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Brown County Barn
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re: Adolph Robert Shulz - Brown County Barn (artwork #5436)



Adolph Robert Shulz (1869-1963)

Brown County Barn

Oil on Canvas
18 x 24 inches
Signed Lower Right
-
This painting was featured in our weekly email on 12/15/17 along with the following gallery comments:

Adolph Shulz was originally from Delevan, WI and was associated with Chicago artists at the turn of the 20th century. He was also one of the first artists to ‘adopt’ Brown County as fertile painting grounds. Shulz and his very gifted artist-wife, Ada began visiting Brown County in the early 1900s, returning continuously until they moved there permanently in 1917. He enjoyed a long career and life in the Brown County hills. Shulz was and is one of the most sought after painters to have been associated with Nashville. As an artist, he was in love with the unvarnished, naturalized landscape and this often informs the subjects of his work. For instance, rather than a barn or farmstead as a subject, Shulz featured something more indigenous, like a majestic sycamore. Today’s example, Brown County Barn (our title) deviates from the unadorned subject matter and features a local barn (that’s seen better days, like so many then and now!). Though Shulz apparently never considered the notion, this ‘hand-of-man’ effect on the subject matter resonates with collectors of today. It speaks to both the natural landscape and the humanity of the subject. People simply identify better when humanity’s work is also on display. Like all Shulz’ work, it has a very airy, luminous feel. Part of that reflects the time of day with the sun setting and providing all those high-key orange tones. It’s housed in a hand-carved frame that’s surely original to the piece (and very nicely done). Based on the frame and the signature style, I’d estimate the date of creation for this painting to be c. 1925. The painting was cleaned and conserved and is in very good condition for the age with no in-painting. The frame was de-oxidized and the original leaf finish (with much of the red clay showing) looks rustic and beautiful. The frame could be re-leafed and brought to more dazzling effect. Personallly, I like the rustic look of the original finish. Brown County Barn would feature beautifully in any Indiana art collection.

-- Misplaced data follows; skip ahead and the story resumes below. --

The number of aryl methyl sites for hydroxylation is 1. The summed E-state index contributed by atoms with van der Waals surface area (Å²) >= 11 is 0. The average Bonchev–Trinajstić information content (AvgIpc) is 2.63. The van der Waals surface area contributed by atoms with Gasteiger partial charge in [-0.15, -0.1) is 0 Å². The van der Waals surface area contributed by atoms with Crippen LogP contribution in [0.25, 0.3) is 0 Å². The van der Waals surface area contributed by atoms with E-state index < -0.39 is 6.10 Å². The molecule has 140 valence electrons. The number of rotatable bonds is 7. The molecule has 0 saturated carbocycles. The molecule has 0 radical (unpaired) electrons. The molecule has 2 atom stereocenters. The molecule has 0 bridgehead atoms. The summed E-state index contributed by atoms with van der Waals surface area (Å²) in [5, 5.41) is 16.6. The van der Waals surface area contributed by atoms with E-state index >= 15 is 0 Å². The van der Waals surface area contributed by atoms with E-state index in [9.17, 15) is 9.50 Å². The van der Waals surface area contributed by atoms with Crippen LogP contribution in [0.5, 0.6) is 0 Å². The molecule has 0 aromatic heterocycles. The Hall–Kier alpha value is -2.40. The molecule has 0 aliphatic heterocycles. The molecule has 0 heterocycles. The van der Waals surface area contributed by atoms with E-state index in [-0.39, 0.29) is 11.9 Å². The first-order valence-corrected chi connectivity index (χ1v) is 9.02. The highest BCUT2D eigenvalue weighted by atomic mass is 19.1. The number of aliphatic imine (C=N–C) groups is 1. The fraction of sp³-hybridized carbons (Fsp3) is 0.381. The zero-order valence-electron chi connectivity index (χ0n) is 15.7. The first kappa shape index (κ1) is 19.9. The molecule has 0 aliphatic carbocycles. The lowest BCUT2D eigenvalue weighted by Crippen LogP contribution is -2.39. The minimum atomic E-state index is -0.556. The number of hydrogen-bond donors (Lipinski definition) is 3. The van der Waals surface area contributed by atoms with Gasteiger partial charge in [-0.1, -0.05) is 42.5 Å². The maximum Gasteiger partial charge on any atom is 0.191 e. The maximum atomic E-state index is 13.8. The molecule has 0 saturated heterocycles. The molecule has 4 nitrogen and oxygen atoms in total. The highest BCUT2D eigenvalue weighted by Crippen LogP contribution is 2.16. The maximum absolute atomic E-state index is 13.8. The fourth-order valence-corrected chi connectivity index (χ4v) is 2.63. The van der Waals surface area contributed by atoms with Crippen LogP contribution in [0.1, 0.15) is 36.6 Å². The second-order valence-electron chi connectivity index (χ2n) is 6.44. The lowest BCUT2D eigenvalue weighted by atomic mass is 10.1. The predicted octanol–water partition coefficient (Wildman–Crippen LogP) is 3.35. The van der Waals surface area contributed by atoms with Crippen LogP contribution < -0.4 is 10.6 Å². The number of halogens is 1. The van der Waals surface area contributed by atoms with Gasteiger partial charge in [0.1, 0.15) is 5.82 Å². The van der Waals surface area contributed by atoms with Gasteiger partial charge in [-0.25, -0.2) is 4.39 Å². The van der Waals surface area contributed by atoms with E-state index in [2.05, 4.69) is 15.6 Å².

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Gallery | Adolph Robert Shulz

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